Turning toward the door, the thought occurred that the number of years when such moments might occur was much less than it had been.  How many more times might I drive the road from Fishguard to Somerset? How many more spring evenings might there be when arrival is greeted by birdsong and tranquility?

In a moment, there came the realisation that it didn’t really matter, it didn’t matter what decade it might be, none of it mattered if time was all at once.

I smiled recalling Miss Rabbage sitting at the piano in the junior classroom. The hymns, the timeless hymns, Now thank we all, our God was among them.

. . . keep us in his grace,
and guide us when perplexed,
and free us from all ills
in this world in the next.

This world, the next world, the past world, which wert and art and evermore shalt be.



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In memoriam: Private Henry Lines

‘Their name liveth for evermore’.

It was Rudyard Kipling’s idea to put words from the Hewbrew Scriptures’ book of Ecclesiasticus on the Stone of Remembrance in each war cemetery.  Kipling similarly composed the lines, ‘A Soldier of the Great War. Known Unto God’, for those whose remains could not be identified.

Perhaps the gravestone inscription has become more significant than that on the Stone of Remembrance and that it is now only God who remembers the names of the fallen. Perhaps Alan Bennett’s line in The History Boys is true and that it was never about ‘Lest we forget’, but was instead ‘lest we remember’, that all of the monuments and ceremonies were an opiate against the horrific and painful realisation of the full horror of what had taken place.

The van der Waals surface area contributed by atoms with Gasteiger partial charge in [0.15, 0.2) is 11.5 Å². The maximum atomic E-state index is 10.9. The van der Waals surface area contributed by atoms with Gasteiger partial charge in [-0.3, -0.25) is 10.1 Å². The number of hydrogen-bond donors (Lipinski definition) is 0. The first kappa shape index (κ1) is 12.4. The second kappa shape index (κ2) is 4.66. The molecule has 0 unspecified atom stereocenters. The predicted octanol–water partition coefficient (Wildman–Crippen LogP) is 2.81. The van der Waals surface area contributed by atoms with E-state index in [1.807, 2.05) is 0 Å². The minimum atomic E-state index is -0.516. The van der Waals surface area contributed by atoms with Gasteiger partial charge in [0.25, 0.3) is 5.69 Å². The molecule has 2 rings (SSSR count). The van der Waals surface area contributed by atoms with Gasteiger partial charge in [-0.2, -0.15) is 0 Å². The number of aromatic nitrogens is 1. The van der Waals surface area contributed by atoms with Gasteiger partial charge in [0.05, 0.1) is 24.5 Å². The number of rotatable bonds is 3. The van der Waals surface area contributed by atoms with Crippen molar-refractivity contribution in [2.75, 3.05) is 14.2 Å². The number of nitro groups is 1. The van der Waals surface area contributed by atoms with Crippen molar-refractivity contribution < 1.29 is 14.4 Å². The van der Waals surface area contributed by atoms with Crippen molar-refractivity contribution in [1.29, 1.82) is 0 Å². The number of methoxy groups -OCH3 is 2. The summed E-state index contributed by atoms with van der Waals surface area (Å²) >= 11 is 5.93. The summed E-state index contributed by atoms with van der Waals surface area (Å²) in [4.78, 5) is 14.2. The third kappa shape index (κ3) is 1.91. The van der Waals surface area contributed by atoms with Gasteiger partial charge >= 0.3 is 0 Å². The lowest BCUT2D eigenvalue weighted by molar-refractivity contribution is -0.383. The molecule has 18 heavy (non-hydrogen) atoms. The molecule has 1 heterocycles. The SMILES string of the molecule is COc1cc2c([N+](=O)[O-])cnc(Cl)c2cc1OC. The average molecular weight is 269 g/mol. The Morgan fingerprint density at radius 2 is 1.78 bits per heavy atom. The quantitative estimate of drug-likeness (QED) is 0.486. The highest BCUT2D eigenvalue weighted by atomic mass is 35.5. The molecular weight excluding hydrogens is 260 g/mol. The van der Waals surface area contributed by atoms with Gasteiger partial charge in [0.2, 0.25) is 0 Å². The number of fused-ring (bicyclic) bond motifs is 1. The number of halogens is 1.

In June days last summer, I meandered along the Western Front, from the flat fields of Flanders to the deep valleys and ridges of the Somme.  The object was to visit the graves of those from the little Somerset village I called home.  An additional grave was on my list, that of Private Henry Lines.

The name of Henry Lines had been encountered in the parish of Napton in Warwickshire.  He had been an uncle or some similar connection of Bob, a man researching his family tree.  Henry Lines had been a member of the 10th Battalion of the Warwickshire Regiment and had died at the Somme on 30th July 1916.  I believe it was the first action in which he had participated.

The mortal remains of Henry Lines were interred in Caterpillar Trench Cemetery, as is the case of so many of the cemeteries, it is a place of tranquility and beauty, an experience incongruent with the events that had taken place there.

I went to Henry Lines’ grave and stood in silence before taking a photograph of the headstone. The photograph was emailed to Bob, who was unsure whether any family member had ever had the opportunity to go to Henry Lines’ last resting place.

Conducting genealogical research last month, I discovered that the General Register Office has wills online, dowloadable for £1.50.  I took the opportunity to find Henry Lines’ will.

As would have been the case with countless other soldiers, Henry Lines wrote his will on Page 13 of his paybook. It is an unremarkable will, leaving his money to his parents, but there seemed a deep poignancy in the few lines.

Bob died before I discovered the will, there are now only a couple of remote family members who might remember his name.  The declaration ‘their name liveth for evermore’ seems now to have become hollow.  Perhaps there is reassurance in the belief that God knows the name of Henry Lines.

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I knew I was right

The girls of my tutor group were  trying to choose a song for a spring concert. To my surprise, the first song they considered was Candi Staton’s  Young hearts run free.

‘Ladies’, I said, ‘this song is forty-eight years old’. They looked at me in a bemused way, the age of the song was considered unimportan.

I nearly told them about Disco stomp and Hamilton Bohannon.

Hamilton Bohannon was an important figure in my social education.

At the age of 14, I had caught on early that girls had subtly different tastes from boys.